WESSEL: It's an amazing story that I had no knowledge of, until I started working on the book. Richard Nixon, who did not have to disclose his tax returns as a candidate, was embarrassed when his tax returns were leaked. And there were stories, actually, in the Wall Street Journal, that revealed that in 1970, 1971 and 1972, he had total income of nearly $800,000; and he had just paid $5,000 in combined federal income taxes. [POST-BROADCAST CORRECTION: The late Jack White, an investigative reporter for the Providence Journal, was the first to report Nixon's federal income tax underpayments.]
And that turned out to be a huge scandal, at the time. A lot of focus on this and in fact, it was that report that led Richard Nixon to utter his famous words, "I am not a crook." What followed that was, "I've earned everything I got." That was a response to questions that - from newspaper reporters and editors about his tax returns. And in the end, he had to pay a lot of back taxes. But that's kind of lost to history because the Watergate scandal obscured it.
MONTAGNE: And of course now, during this campaign, this has come up with Mitt Romney. The question does not involve anything - anybody suggesting anything illegal, but the question is whether the tax rate that he pays is unseemly, or possibly unfair. I mean, what do you think is the appropriate way to - sort of go at this?
WESSEL: Well, I think that in the Romney-Obama contest, the question is not only how much did Mitt Romney pay in taxes, but what should the government policy be towards taxing people at the top? And I think there are, basically, three questions. One is, do we need more tax revenue in order to get the deficit under control? President Obama says yes; Mitt Romney says no. If we're going to get more tax money, from whom should it come? President Obama says it should come from people who make more than a quarter-million dollars a year; Mitt Romney disagrees with that. And third, how much should the tax code be used to lean against the widening of the gap between winners and losers in our economy, to kind of make the income distribution more fair?
MONTAGNE: Well, let me ask you, though, right now, how much do the rich pay in taxes? And for simplicity's sake, you know, let's just talk about the top tier; people who will be making a million dollars a year, people who are - seem to have plenty of money.
WESSEL: Right. So people who made over a million dollars last year, got about 12 percent of all the income in the United States, and paid about 18 percent of all the federal taxes. If you take the famous top 1 percent - those are people who make roughly $500,000 and up - they got 17 percent of the income, and they paid 25 percent of the taxes. Those are the facts. Politicians - and voters - differ on whether that's fair or not. That's not a numbers question; that's a political judgment question. But those are the facts.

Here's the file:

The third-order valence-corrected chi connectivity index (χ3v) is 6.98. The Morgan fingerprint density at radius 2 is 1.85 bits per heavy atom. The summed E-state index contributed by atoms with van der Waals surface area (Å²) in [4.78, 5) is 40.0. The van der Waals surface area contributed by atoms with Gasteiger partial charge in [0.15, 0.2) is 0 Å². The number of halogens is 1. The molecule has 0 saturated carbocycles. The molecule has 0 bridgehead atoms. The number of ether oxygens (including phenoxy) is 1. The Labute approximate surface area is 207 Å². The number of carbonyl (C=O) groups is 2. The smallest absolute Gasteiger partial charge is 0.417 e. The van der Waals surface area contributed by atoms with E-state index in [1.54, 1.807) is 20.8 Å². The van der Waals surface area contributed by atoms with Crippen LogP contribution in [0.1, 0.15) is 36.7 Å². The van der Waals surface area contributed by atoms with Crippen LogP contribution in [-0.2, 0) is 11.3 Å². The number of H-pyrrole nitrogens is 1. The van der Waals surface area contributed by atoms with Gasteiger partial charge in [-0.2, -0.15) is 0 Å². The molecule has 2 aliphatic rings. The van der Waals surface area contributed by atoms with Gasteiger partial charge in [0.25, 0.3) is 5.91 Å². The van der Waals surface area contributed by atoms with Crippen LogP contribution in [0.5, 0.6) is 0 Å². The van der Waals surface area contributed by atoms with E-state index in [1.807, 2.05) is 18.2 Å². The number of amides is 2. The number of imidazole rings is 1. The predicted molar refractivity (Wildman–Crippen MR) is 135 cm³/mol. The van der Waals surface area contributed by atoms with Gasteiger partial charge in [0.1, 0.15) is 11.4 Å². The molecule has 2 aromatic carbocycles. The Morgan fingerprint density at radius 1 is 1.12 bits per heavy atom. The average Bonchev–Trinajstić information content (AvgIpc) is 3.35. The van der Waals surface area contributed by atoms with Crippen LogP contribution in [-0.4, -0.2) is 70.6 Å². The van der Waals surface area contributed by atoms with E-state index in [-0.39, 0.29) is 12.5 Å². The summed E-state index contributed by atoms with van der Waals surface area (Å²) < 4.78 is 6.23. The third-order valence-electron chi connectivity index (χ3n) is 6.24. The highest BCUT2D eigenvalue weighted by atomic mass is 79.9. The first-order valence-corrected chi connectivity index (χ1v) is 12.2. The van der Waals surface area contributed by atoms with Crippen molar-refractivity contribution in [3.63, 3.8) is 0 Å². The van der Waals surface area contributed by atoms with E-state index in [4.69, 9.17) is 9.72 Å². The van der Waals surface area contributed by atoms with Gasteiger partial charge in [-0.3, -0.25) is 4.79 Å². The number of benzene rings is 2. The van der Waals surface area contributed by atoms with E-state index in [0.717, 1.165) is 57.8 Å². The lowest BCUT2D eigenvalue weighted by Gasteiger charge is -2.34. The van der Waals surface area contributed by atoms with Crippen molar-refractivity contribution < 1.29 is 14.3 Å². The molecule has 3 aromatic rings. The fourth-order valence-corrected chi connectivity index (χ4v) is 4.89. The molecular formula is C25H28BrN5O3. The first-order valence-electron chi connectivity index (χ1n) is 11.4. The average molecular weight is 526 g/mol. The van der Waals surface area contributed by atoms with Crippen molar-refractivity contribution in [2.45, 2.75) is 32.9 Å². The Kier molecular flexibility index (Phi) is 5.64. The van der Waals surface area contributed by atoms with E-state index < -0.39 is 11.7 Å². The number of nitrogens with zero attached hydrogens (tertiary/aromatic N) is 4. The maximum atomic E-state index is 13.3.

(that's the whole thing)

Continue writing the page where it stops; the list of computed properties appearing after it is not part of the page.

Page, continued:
MONTAGNE: Of course, there's a lot of talk lately about how so many people don't pay any income tax at all - a lot of people.
WESSEL: Right. Because of all the government policies that run through the tax code, 46 percent of all American households didn't pay any federal income tax last year. Most of those people - about 60 percent of them - did pay the payroll tax. But 40 percent of the people didn't pay either the payroll tax or the income tax, on the federal level last year.
MONTAGNE: And that's not just people who are lower-income.
WESSEL: It's a lot of people who are lower-income. It's a lot of people who take advantage of various tax breaks that the government offers - like the earned-income tax credit, which gives a cash bonus to low-wage workers. And it's people who are retired, and whose only income is, basically, Social Security.
MONTAGNE: That's quite a high number of people who do not pay federal income tax.
WESSEL: Right. Many of them do pay the payroll tax. So about a quarter of the population doesn't pay either the payroll tax, or the federal income tax. A lot of them don't have much money; that's true. But I think it's also contributed to a kind of sense that they're only taking from the society, and not giving to it. And to the extent that so many Americans are not paying anything towards the cost of the federal government, creates a political problem. It makes them feel like they're outside the system, and it leads to a lot of resentment among working people who do pay taxes. So it may be the right thing to do, but it's something that we have to think about more carefully than we have.
MONTAGNE: Getting back to the general subject of the budget, do you hear any serious talk on the campaign trail?
WESSEL: Unfortunately, no. It's kind of disappointing that neither campaign seems willing to explain the facts to people; and say, we have to make some choices, and these are the choices I want to make. It is simply not true that A, we can solve our deficit problem only by taxing the top tier of people. And it's very unlikely that we can cut spending enough to solve the deficit, without raising taxes on pretty much the bulk of the American people.
MONTAGNE: If you controlled things - if you were a moderator of a debate between the two candidates, what sorts of things would you try and get from them, in that debate?
WESSEL: I would tell them, before the debate, look, here's the deficit problem. Let's agree on the dimensions of the deficit problem. I'd like you to give me your recipe - the five things you would do, that would actually bring the deficit down to some manageable level over the next 10 years; and we could pick what that level is. We could see how much would do they do in tax increases, how much would they do in cutting defense spending, and so forth.
A budget is a way to put into specifics, what your belief system is. So it would be good if we could somehow force the candidate to say, "yes, I differ from my opponent; here's my recipe." And then people would know what they would do, if they were elected.
MONTAGNE: David, thanks for joining us again.
WESSEL: You're welcome.
MONTAGNE: David Wessel is economics editor of the Wall Street Journal. His new book is called "Red Ink: Inside the High-Stakes Politics of the Federal Budget."